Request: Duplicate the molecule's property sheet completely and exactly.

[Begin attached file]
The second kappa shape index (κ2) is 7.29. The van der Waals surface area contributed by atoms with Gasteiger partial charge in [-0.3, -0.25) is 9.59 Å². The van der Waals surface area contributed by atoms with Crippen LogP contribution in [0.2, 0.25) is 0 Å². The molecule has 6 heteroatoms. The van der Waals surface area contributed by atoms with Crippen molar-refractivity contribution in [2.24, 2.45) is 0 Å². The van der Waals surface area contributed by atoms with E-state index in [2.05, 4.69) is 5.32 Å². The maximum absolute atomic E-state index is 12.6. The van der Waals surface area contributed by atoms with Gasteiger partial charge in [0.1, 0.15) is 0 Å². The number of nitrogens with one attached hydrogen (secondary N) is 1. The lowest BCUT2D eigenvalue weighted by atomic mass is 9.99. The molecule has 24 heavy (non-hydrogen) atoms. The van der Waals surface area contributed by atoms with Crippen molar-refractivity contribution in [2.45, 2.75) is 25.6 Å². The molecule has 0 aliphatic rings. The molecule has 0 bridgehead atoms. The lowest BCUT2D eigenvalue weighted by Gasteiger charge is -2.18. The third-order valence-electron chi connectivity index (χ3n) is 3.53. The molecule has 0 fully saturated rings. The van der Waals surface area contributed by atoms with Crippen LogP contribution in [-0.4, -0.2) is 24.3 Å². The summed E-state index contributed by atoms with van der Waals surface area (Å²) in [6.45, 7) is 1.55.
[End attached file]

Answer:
The second kappa shape index (κ2) is 7.29. The van der Waals surface area contributed by atoms with Gasteiger partial charge in [-0.3, -0.25) is 9.59 Å². The van der Waals surface area contributed by atoms with Crippen LogP contribution in [0.2, 0.25) is 0 Å². The molecule has 6 heteroatoms. The van der Waals surface area contributed by atoms with Crippen molar-refractivity contribution in [2.24, 2.45) is 0 Å². The van der Waals surface area contributed by atoms with E-state index in [2.05, 4.69) is 5.32 Å². The maximum absolute atomic E-state index is 12.6. The van der Waals surface area contributed by atoms with Gasteiger partial charge in [0.1, 0.15) is 0 Å². The number of nitrogens with one attached hydrogen (secondary N) is 1. The lowest BCUT2D eigenvalue weighted by atomic mass is 9.99. The molecule has 24 heavy (non-hydrogen) atoms. The van der Waals surface area contributed by atoms with Crippen molar-refractivity contribution in [2.45, 2.75) is 25.6 Å². The molecule has 0 aliphatic rings. The molecule has 0 bridgehead atoms. The lowest BCUT2D eigenvalue weighted by Gasteiger charge is -2.18. The third-order valence-electron chi connectivity index (χ3n) is 3.53. The molecule has 0 fully saturated rings. The van der Waals surface area contributed by atoms with Crippen LogP contribution in [-0.4, -0.2) is 24.3 Å². The summed E-state index contributed by atoms with van der Waals surface area (Å²) in [6.45, 7) is 1.55.